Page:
The Housing Working Party and then a resident update session were told how the major project is moving forwards with a number of key reports and studies completed and good progress being made.
It has been revealed the project could include:
• A new commercial/mixed use station re-development directly connecting Southend Victoria railway station to the Victoria shopping centre and town centre.
• A new community of approximately 1,000 homes, including 441 affordable (current level is 359)
• The potential widening of Chichester Road to 15 metres to accommodate new traffic.
• Reconnecting the town centre to the Queensway area by covering over the Queensway underpass and protecting through traffic to the seafront.
• A re-landscaped Queensway roundabout junction to connect Porters to the town centre and make it a real focus.
• Opportunity to work with the owners of properties in Southchurch Road to investigate what opportunities exist to improve the area
Around 1,000 new homes will be needed across the whole regeneration site to make the project financially viable and ensure that all residents who wish to remain in either refurbished or new homes can do so. The regeneration site includes the former Queensway House and Focus Youth Centre site and the Short Street car park. Approximately only 7.5% of the total site is currently occupied by homes.
The next stage of the project will be to consult with tenants and leaseholders more widely and prepare a project brief to attract potential developers.
Cllr David Norman, Executive Councillor for Housing, Planning and Regulatory Services, says: “We are still at an early and conceptual stage, but I am very pleased at the progress made. A lot of the background work and research has been completed that puts us in a good position as we move further forwards and seek to attract private developers to help us deliver a better Queensway with better housing, better living and a better place reconnected with the town centre.
“The future of the tower blocks is clearly an important issue for all the residents but we are not at the stage where we can say definitively what will happen and I do not think it would be helpful to speculate at this time. I have no doubt that we will have to make some difficult decision in the future as we work with local people and the private sector to work out what is realistic financially and also from a design point of view to ensure that we create a better place.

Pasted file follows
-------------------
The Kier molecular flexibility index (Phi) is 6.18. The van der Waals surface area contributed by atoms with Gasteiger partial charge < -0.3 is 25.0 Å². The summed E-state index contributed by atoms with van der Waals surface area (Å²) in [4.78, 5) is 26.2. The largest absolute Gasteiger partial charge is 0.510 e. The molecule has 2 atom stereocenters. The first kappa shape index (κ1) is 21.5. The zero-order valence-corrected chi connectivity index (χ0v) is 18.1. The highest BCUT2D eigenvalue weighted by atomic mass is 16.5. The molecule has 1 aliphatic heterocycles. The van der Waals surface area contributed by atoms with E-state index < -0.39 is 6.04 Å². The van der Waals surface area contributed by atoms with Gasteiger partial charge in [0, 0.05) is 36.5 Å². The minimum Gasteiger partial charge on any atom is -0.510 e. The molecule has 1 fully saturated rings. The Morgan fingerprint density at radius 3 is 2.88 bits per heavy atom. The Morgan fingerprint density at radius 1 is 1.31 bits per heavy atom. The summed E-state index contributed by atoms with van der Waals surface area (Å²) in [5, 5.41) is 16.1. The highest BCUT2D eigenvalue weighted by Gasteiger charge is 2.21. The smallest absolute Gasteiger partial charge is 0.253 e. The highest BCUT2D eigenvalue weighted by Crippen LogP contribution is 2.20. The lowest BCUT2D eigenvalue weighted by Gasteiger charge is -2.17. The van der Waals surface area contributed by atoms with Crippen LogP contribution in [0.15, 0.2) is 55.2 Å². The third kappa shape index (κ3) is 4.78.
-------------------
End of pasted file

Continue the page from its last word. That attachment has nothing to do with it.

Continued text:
“However what I can say with certainty is that we will do our best to offer every tenant and resident the opportunity to stay if they wish to do so. To do that we will need 1,000 homes to be built to make the project financially viable, of which at least 441 will remain affordable. That sounds a lot but when you look at the whole regeneration area, only 7.5% of the total area is developed, so that gives you a good indication of the opportunity and potential of the site.
“Our vision is to also create a new primary care facility on site, new shops and community facilities like cafes and perhaps an early years centre or crèche for example. We also believe we can use this opportunity to revitalise the train station area and improve the connectivity to the town centre. We will also transform the highways network in this area and by covering over the underpass we can restore the connection to the town centre and reclaim unused land to help us create a new community. Added together this is the biggest and most exciting regeneration project Southend-on-Sea has ever seen.
“Finally, I made a personal commitment to the local residents that we would engage with them and keep them informed and we will continue to do that. Whilst we will not be able to keep everyone happy, and there will inevitably be disruption, inconvenience and tough times ahead, we will create a better Queensway and transform this area for the good of the local community.”
A report will be presented to the council’s cabinet on Tuesday 22nd September.